To be dependent is human

I write a lot about community because I think too much solitary individualism has harmed us all. There are too many things that cannot be done as an individual, and too many things that are really hard to do alone. There are also a lot of things that we do collectively and then try to ignore. This is especially true around harm we’re causing – climate change is a collective problem and yet we focus obsessively on individual solutions.

How dependent should we be on each other? At what point does dependence become unhealthy? Do we prioritise independence too much? How does ableism inform all of this? At the moment I have more questions than answers. What bothers me is the way in which dependence is pathologised, and treated as a problem to solve. Too needy, too clingy, codependent, enmeshed… at what point is it reasonable to be worried about how involved people are with each other?

I think the simple answer to this, is when it becomes controlling. When a person feels justified in controlling another person so that they feel secure, or needed or whatever it is they get out of it. If dependence turns into wanting to make people do things, a line needs to be drawn. There’s a great deal of needing people that is possible without having to take over their lives.

I’ve never been a very independent person. I’ve never lived on my own and I never want to do that. I would always choose to live communally. I’m very relationship oriented and by that I don’t just mean romance. I’ve tried living off-grid, and it’s exhausting. I don’t want to independently produce all my own food, for the same reasons. I want to live in a community. I want to share resources. I want to give, and borrow and lend and be part of an ecosystem.

My whole state of being in the world is people centred. I’ve only ever been interested in ritual as a community activity. Shared music spaces have always been really important to me. I’m in conversations about communal crafting. I’m happiest as a writer when I’m co-creating. I move towards community projects whenever I have the chance. Reading books is the only thing I’m really invested in doing on my own. Even that isn’t truly solitary, it’s an interaction with the author.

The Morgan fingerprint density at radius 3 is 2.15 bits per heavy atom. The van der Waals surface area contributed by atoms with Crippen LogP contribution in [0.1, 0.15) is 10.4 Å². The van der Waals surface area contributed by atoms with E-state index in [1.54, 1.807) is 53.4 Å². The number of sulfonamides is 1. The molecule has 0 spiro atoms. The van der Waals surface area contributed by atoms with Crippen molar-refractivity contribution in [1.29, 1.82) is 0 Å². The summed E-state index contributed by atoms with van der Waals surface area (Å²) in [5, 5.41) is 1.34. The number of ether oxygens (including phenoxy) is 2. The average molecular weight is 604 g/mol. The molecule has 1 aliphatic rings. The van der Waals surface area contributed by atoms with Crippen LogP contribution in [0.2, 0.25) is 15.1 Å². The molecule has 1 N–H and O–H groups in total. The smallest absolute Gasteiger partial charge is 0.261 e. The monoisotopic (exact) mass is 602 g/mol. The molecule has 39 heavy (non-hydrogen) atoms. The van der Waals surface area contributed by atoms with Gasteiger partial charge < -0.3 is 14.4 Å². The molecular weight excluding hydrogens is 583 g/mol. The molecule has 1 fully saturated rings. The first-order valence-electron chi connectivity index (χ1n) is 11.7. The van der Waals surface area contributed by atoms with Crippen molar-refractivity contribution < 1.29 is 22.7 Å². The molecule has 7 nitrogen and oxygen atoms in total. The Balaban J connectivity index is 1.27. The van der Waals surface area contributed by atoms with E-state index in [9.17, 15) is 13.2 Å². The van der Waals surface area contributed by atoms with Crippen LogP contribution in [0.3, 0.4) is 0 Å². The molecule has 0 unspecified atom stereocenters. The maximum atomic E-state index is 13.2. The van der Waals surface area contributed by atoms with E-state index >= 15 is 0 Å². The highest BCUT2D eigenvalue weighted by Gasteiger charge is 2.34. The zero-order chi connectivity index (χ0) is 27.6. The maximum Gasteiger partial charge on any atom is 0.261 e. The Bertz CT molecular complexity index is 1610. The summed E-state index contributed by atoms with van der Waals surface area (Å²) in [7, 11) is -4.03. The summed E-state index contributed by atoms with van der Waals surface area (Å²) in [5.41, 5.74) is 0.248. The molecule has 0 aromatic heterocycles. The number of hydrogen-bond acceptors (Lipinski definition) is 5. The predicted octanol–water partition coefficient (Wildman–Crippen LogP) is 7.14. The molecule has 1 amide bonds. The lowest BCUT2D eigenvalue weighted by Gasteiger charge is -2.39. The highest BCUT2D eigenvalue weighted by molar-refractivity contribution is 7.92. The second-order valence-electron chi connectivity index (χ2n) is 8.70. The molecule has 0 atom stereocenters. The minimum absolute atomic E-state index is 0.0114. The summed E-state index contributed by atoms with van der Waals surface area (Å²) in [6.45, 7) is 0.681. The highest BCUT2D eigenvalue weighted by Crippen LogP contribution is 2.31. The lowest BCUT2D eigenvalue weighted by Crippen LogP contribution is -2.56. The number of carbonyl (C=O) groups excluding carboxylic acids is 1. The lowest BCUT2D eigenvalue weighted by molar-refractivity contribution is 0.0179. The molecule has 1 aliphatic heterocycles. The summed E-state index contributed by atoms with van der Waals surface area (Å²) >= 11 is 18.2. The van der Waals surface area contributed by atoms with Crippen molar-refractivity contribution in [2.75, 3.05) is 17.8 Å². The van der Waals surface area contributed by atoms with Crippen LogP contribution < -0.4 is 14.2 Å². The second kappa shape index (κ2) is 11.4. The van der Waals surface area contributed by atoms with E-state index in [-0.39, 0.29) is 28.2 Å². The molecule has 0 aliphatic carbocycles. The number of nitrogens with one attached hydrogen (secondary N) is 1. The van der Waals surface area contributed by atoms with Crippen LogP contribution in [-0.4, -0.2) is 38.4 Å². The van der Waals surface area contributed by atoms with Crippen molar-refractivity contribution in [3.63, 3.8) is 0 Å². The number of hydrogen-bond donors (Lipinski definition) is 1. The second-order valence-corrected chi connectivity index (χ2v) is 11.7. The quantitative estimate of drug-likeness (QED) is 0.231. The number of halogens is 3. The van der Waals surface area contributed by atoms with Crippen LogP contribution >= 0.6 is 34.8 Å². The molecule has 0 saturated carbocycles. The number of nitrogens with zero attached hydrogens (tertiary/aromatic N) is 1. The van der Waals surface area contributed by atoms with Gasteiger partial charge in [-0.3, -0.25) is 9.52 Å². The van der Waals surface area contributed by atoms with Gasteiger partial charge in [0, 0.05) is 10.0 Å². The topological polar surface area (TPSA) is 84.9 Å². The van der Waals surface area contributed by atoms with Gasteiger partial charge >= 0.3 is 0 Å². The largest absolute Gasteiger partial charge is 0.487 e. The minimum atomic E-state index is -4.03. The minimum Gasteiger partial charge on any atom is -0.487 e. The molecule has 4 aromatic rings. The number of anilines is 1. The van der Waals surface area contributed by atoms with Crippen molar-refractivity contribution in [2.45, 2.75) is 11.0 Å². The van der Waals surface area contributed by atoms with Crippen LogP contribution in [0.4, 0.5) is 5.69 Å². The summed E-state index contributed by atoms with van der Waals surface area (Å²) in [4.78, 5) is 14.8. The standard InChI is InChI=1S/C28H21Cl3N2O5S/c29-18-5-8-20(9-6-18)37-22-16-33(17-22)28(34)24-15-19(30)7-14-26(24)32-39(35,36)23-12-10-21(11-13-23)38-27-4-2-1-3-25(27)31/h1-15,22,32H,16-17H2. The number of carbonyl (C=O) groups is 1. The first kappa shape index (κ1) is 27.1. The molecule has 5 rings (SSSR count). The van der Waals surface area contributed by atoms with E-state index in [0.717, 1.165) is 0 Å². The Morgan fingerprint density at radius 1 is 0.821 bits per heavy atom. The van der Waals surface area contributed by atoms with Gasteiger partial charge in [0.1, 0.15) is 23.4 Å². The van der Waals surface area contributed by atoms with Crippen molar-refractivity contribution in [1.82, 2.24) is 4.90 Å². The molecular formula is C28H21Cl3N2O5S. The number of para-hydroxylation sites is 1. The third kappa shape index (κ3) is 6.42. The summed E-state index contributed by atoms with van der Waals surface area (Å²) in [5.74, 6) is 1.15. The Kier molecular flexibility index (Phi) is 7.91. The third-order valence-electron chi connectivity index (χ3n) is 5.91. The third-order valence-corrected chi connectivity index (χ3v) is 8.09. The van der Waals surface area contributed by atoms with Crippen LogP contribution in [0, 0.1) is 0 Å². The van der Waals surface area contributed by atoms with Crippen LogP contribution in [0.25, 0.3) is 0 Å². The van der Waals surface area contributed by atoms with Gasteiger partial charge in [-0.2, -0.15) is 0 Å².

Unless you really are off grid, in a yurt of your own making, growing your own food from your saved seeds and wearing clothes spun from your own sheep, then your life is full of interactions. Even if you live alone, someone made your shelter, your food, your clothes. Someone touched your possessions before you did. People got sick and died so that you could have cheap things. Landscapes were impacted by your diet. We’re in constant relationship, and the idea of independence is a fantasy that insulates us from knowing what kind of impact we have.

We’re all participating in exploitation, in degradation of environments and in the destructive nonsense of capitalism. Individualism is just a way of ignoring this. We are all held by countless relationships, most of which are invisible to us. I’d rather be dependent on my relationships with my friends than, for example, getting my emotional viability by buying new clothes on a daily basis.

About Nimue Brown

Druid, author, dreamer, folk enthusiast, parent, polyamourous animist, ant-fash, anti-capitalist, bisexual steampunk. Drinker of coffee, maker of puddings. Exploring life as a Pagan, seeking good and meaningful ways to be, struggling with mental health issues and worried about many things. View all posts by Nimue Brown

3 responses to “To be dependent is human

  • Qizill

    in 21st century do you think living in community is worthy ? In 3rd world countries the faith based community system is source of exploitation of poor , it breeds multidimensional poverty. Elite class, and capitalist exploits unprivileged class of community.

  • Yvonne Aburrow

    Thank you for this post. Apart from the general points about climate change and community, the bit I most resonate with right now is the bit about when does someone’s need for other people become “too much” — when it becomes controlling. Of course it’s okay to need other people: we are all human and we all do need other people — but we cannot rely on only one person or even a couple of people to provide all the necessary emotional support. That’s why community is a great idea.

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